FORMER Mines Minister and top Zanu PF official Obert Mpofu says he acquired his wealth through hard work and has challenged anyone convinced his riches were ill-gotten to take the evidence to the Zimbabwe Anti-Corruption Commission (ZACC).
Mpofu was responding to a heated exchange on Twitter with Zimbabweans on how he became a rich politician in Zimbabwe amid allegations that he used his immense influence when he was Mines Minister at the height of the lucrative Chiadzwa diamond mining era, to accumulate his riches.
The Zanu PF secretary for administration and Politburo member said hard work is narrowly linked to theft and sorcery as if it is criminal for a black man to prosper on plain merit.
He has just come out of self-isolation at his Nyamandlovu farm in Matabeleland North after travelling to Tanzania for a conference as a Zanu PF delegate and took the mandatory Covid-19 quarantine.
Moyo has a vast business empire with interests in mining, security, farming, tourism and transport. He once operated a daily newspaper and a bank which have both collapsed.
Most depositors are still to recover their money from the bank.
In 2018, he made headlines when he declined to give oral evidence to the Mines Parliamentary Portfolio Committee on what happened to an estimated US$15 billion diamond proceeds that vanished during his time as Mines Minister.
“It is as if there is an unwritten law that once you are in political leadership, you must wallow in poverty,” Mpofu said.
“Such luciferous misrepresentations only flourish in polarised political spaces where propaganda is abused to assert divisions among our people.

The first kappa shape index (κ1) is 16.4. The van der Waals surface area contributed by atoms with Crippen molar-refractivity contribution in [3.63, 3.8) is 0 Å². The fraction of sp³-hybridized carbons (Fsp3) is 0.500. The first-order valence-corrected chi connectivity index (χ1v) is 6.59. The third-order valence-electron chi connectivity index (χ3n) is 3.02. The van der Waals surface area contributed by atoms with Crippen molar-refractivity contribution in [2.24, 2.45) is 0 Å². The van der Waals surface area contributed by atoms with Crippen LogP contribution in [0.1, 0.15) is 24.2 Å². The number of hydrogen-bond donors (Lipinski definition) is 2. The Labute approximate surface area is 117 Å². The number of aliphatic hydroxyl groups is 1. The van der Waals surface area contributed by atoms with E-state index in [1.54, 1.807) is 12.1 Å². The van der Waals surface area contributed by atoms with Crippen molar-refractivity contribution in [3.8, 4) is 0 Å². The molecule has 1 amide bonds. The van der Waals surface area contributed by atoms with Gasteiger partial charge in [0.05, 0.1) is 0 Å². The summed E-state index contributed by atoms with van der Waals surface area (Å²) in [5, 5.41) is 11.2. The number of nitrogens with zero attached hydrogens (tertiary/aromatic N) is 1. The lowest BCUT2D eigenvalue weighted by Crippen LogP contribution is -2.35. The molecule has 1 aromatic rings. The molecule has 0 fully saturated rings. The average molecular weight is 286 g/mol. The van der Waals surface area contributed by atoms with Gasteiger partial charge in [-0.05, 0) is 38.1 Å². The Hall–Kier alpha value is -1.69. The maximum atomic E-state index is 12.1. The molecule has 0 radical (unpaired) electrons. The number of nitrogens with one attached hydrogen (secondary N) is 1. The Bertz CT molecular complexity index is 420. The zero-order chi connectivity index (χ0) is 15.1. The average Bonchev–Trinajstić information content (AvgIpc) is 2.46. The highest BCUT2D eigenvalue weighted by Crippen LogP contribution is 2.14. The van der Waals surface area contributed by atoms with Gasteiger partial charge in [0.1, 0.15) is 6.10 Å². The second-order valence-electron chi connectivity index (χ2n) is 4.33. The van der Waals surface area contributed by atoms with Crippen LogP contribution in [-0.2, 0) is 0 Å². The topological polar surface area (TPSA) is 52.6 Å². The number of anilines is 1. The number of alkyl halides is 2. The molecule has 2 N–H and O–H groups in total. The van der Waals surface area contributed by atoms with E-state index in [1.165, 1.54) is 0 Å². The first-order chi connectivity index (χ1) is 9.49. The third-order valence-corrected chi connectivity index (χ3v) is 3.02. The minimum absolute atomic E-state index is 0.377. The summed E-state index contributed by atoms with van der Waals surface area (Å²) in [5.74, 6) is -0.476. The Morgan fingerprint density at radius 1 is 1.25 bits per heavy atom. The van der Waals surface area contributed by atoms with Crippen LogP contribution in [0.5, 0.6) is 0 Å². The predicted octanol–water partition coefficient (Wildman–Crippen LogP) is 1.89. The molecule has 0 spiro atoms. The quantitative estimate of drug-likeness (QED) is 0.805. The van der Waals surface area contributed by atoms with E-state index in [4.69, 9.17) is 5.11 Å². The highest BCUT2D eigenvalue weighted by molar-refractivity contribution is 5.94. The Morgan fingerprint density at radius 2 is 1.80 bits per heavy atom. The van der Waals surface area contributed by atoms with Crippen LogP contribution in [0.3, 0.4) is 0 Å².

“The discourse of corruption is peddled to manipulate gullible minds to hating their leaders. The issue of corruption in high places has emotive capital. It even becomes worse when it is used to decapitate reputations of those of us in power,” he charged.
Mpofu said it was surprising those who accused him of corruption have not approached the anti-corruption body, ZACC, with evidence for him to be investigated.
“Those who were in Zanu PF and accused me of corruption where they are and where am I now? What evidence have they produced to a whole ZACC. The correct question should not be, why me? It should be why us?” he said.
Mpofu gave reference to the former Zanu PF G40 faction that was driven away from the party after President Emmerson Mnangagwa staged a military coup against the now late strongman Robert Mugabe.
Mpofu is also famed for writing letters to Mugabe and signing them off as “Your Most Obedient Son”.
“Why is the corruption narrative only confined to Zanu PF and conveniently ignores NGOs (non-governmental organisations) who are famous for squandering regime-change donations?
“Is our society so blind to the corruption in our local authorities?” he responded.
Turning to his wealth, Mpofu said he has been a hard worker since the early the 1980s when he was working in the private sector.
“Hard work is narrowly linked to theft and sorcery as if it’s criminal for a black man to prosper on plain merit. You even find this in family set-ups. Funny enough we don’t attribute the same to white people who are beneficiaries of well-known inter-generational looting.
“I would be if you provided me the list of the properties I am said to own. This anecdotal fallacy assumes that all my perceived material prosperity has its roots in my proximity to political leadership and consequently, corruption.
“What is unknown and perhaps selective forgotten by many is that the properties I own were part of prolonged investment experience, hard work and discipline. As guided by Dr (Joshua) Nkomo, I continue to practicalise his philosophy, Nxa ufuna imali lima (if you want wealth, do some farming).”
He added; “The people who give such intangible myths don’t know that as early as 1988 I had acquired several properties after being sacked from the private sector for the crime of being a corruption whistle-blower.
“The Obert Mpofu property portfolio has its origins in decades of traceable investment. Sadly, in a society were superstition is fecund it is expected for one to be alleged of sorcery when they are viewed as rich.
“However, the moment it’s a black man owing a few assets and creating employment for fellow countrymen, then it’s labelled as theft or witchcraft. We need to abandon this mentality. Rewards of a black man’s hard-work must not continue to be ignorantly classified as looting.”